What compelled them to write this law review article? One story is that Warren was upset at news coverage of his daughter's wedding, but research has shown this to untrue. As a member of high society, putting aside the growing influence of tabloid journalism, he might still have had some related concerns. No matter, one immediate concern is suggested here:
Recent inventions and business methods call attention to the next step which must be taken for the protection of the person, and for securing to the individual what Judge Cooley calls the right "to be let alone."

The article was particularly concerned with new developments in instantaneous photography and recording devices, the ability to put its fruits to various nefarious uses, including the tabloid press, advertising and general exposure of what should be deemed private. Thus, what is brought out in legislative assemblies or courts of law was not at issue here. OTOH, though some harm had to be shown, there need not be "actual malice" (a term that pops up in libel law; see, NYT v. Sullivan), since the invasion of privacy, not malice alone is the harm. Nor is truth an excuse, for similar reasons. You can see problems here for freedom of the press, especially if matter of "public concern" are defined narrowly. But, changing times apply there as well. You could see how Griswold author and First Amendment absolutist Justice Douglas might not like the article all the same.

The article, as noted above, was partially concerned with emotion distress ... rights to life, liberty and property expanding to cover that as well in various respects. "Triviality destroys at once robustness of thought and delicacy of feeling. No enthusiasm can flourish, no generous impulse can survive under its blighting influence." This suggests that the duo expanded Judge Cooley's "right to be left alone" principle, Cooley more immediately concerned with freedom of physical assault. This, at least, seemed to be the point of Union Pacific Railway Company v. Botsford, cited by Roe v. Wade, and decided at about the same time as the article was released:
No right is held more sacred, or is more carefully guarded by the common law, than the right of every individual to the possession and control of his own person, free from all restraint or interference of others, unless by clear and unquestionable authority of law. As well said by Judge Cooley, "The right to one's person may be said to be a right of complete immunity: to be let alone." Cooley on Torts, 29."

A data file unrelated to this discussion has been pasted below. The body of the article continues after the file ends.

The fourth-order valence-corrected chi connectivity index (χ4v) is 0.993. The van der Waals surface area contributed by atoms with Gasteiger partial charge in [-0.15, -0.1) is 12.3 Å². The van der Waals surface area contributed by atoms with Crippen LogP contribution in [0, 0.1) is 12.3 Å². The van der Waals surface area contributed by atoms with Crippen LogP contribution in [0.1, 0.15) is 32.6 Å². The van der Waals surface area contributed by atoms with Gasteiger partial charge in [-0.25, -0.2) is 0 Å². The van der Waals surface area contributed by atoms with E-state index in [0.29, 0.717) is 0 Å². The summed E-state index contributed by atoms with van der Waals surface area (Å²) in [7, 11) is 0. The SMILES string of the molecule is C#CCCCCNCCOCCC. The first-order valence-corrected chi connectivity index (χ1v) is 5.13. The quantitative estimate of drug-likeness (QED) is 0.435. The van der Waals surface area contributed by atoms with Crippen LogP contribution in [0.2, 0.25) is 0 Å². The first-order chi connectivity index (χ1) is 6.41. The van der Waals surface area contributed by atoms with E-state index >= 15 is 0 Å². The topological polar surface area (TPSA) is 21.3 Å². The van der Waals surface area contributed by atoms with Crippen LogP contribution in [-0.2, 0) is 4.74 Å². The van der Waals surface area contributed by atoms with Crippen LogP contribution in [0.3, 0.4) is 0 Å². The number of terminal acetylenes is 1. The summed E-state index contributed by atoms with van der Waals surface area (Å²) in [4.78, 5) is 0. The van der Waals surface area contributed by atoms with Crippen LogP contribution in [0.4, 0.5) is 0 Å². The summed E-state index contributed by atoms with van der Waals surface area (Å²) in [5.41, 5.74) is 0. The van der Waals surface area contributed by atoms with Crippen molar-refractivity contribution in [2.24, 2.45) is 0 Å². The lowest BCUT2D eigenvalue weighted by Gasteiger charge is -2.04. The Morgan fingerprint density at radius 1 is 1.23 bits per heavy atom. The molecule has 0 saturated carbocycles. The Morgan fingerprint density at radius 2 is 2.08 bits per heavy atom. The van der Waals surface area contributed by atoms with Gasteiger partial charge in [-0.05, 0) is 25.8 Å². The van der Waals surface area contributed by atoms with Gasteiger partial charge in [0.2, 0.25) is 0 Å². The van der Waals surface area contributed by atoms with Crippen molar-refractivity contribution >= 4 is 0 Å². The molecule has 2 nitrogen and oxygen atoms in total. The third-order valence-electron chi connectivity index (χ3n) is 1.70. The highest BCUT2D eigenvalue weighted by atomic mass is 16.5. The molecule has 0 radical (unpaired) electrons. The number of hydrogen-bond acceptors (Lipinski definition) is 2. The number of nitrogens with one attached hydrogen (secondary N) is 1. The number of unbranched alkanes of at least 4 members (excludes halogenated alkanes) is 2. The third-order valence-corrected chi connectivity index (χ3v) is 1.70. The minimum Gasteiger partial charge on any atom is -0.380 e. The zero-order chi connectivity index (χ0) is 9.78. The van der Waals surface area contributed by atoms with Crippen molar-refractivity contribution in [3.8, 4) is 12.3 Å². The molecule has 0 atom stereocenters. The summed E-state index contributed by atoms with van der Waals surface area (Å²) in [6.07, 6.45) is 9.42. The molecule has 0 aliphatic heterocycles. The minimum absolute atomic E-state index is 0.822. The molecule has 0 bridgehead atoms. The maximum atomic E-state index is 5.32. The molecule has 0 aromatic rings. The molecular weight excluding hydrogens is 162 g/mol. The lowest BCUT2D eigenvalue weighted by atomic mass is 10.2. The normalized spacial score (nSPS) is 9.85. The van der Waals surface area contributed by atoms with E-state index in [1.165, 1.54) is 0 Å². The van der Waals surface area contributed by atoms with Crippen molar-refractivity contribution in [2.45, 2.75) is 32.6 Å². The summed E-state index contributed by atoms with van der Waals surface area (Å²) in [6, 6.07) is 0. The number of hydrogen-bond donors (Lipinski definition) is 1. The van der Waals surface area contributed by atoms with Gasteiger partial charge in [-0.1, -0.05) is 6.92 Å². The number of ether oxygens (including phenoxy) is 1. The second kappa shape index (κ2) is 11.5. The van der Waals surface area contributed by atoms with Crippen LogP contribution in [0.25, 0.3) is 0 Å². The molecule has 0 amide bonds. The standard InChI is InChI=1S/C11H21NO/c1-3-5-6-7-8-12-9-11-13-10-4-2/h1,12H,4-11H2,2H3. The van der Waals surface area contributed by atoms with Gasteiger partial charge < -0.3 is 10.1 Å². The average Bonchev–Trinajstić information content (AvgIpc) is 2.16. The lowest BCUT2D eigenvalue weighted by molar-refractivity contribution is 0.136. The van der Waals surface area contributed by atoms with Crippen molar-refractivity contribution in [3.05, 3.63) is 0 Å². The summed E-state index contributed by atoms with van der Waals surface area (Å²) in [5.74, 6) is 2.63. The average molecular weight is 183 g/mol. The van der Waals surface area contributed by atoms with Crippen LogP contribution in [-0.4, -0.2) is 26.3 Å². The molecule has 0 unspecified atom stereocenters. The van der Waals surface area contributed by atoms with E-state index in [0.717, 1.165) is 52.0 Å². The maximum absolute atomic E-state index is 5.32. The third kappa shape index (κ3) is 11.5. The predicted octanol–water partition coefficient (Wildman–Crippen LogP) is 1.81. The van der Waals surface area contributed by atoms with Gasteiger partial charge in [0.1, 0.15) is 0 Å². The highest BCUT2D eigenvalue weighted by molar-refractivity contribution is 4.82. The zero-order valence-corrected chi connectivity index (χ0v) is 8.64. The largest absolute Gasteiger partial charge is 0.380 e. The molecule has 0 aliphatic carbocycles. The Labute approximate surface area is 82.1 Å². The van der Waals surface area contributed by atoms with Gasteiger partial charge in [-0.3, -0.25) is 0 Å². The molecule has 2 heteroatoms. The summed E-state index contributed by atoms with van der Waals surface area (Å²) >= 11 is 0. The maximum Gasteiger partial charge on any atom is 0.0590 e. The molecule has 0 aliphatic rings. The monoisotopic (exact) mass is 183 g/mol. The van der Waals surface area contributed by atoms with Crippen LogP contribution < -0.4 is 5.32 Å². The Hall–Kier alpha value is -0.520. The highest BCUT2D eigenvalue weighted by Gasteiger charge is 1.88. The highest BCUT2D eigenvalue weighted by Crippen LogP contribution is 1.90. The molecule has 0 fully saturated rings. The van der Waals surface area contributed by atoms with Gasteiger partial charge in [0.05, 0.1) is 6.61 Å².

All the same, the ultimate principles involved here, a freedom and property interest over one's private life clearly has broad contours. This article is largely concerned with establishing a tort, one that did develop over the subsequent decades (and was in some ways already in place), that was concerned with a right to seclusion and guard against unconsensual use of private materials for profit or some other purpose. But, the underlining "right to be left alone" goes beyond that. This was clearly seen in Brandeis' Olmstead dissent that translated the Fourth Amendment into a broad security of individual privacy. A privacy that warranted leaving private matters and decisions to the individuals involved. This is a logical conclusion from the themes of the launching pad of this famous law review article.

For if one does not have private choice, what value is there to have a right to seclusion in the first place? If your private acts are basically matters of public concern, so much that they can be directly interfered with or even banned, you have a clear exception set forth in the article: matters of legitimate public concern were by definition not private. A candidate for office could not cry that a bribe or illegal (rightly defined) action done in private was not to be exposed. On the other hand, even they can cry that what is done in the privacy of the home is generally off limits. Freedom of the press might now suggest leaked information of this sort is "fair" game, legally speaking, but even so, placing a hidden microphone to obtain it, not so much.

Common law courts often must look at the core principles behind the law and this too shines through when properly honoring a "right to privacy." There is still some relevance to that hundred and twenty year old law article.